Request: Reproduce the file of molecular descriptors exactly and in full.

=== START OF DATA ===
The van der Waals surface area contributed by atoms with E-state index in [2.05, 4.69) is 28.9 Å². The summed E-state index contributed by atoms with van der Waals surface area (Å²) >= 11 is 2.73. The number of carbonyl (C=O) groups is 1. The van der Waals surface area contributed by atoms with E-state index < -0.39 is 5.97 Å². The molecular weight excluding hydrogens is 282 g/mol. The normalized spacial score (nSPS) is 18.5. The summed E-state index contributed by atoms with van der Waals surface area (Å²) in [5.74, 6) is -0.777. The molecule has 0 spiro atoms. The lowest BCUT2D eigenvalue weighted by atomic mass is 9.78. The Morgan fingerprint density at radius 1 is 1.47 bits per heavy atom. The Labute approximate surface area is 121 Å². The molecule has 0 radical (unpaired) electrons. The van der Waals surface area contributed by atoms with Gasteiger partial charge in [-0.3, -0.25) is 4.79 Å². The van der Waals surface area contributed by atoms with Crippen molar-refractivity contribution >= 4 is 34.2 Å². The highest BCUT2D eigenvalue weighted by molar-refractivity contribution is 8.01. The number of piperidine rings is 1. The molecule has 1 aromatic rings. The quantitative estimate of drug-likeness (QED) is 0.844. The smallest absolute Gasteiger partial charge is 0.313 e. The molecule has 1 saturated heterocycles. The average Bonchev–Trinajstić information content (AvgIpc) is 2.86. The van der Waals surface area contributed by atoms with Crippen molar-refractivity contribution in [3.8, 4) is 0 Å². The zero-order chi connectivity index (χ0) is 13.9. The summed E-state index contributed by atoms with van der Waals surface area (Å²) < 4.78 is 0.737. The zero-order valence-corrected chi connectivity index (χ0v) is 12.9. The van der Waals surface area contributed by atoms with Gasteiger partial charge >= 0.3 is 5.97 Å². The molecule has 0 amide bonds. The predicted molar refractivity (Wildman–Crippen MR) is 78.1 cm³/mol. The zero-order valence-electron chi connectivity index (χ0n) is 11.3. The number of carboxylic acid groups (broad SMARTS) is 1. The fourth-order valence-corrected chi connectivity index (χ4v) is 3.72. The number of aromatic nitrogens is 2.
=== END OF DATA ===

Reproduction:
The van der Waals surface area contributed by atoms with E-state index in [2.05, 4.69) is 28.9 Å². The summed E-state index contributed by atoms with van der Waals surface area (Å²) >= 11 is 2.73. The number of carbonyl (C=O) groups is 1. The van der Waals surface area contributed by atoms with E-state index < -0.39 is 5.97 Å². The molecular weight excluding hydrogens is 282 g/mol. The normalized spacial score (nSPS) is 18.5. The summed E-state index contributed by atoms with van der Waals surface area (Å²) in [5.74, 6) is -0.777. The molecule has 0 spiro atoms. The lowest BCUT2D eigenvalue weighted by atomic mass is 9.78. The Morgan fingerprint density at radius 1 is 1.47 bits per heavy atom. The Labute approximate surface area is 121 Å². The molecule has 0 radical (unpaired) electrons. The van der Waals surface area contributed by atoms with Gasteiger partial charge in [-0.3, -0.25) is 4.79 Å². The van der Waals surface area contributed by atoms with Crippen molar-refractivity contribution >= 4 is 34.2 Å². The highest BCUT2D eigenvalue weighted by molar-refractivity contribution is 8.01. The number of piperidine rings is 1. The molecule has 1 aromatic rings. The quantitative estimate of drug-likeness (QED) is 0.844. The smallest absolute Gasteiger partial charge is 0.313 e. The molecule has 1 saturated heterocycles. The average Bonchev–Trinajstić information content (AvgIpc) is 2.86. The van der Waals surface area contributed by atoms with Crippen molar-refractivity contribution in [3.8, 4) is 0 Å². The zero-order chi connectivity index (χ0) is 13.9. The summed E-state index contributed by atoms with van der Waals surface area (Å²) < 4.78 is 0.737. The zero-order valence-corrected chi connectivity index (χ0v) is 12.9. The van der Waals surface area contributed by atoms with Gasteiger partial charge >= 0.3 is 5.97 Å². The molecule has 0 amide bonds. The predicted molar refractivity (Wildman–Crippen MR) is 78.1 cm³/mol. The zero-order valence-electron chi connectivity index (χ0n) is 11.3. The number of carboxylic acid groups (broad SMARTS) is 1. The fourth-order valence-corrected chi connectivity index (χ4v) is 3.72. The number of aromatic nitrogens is 2.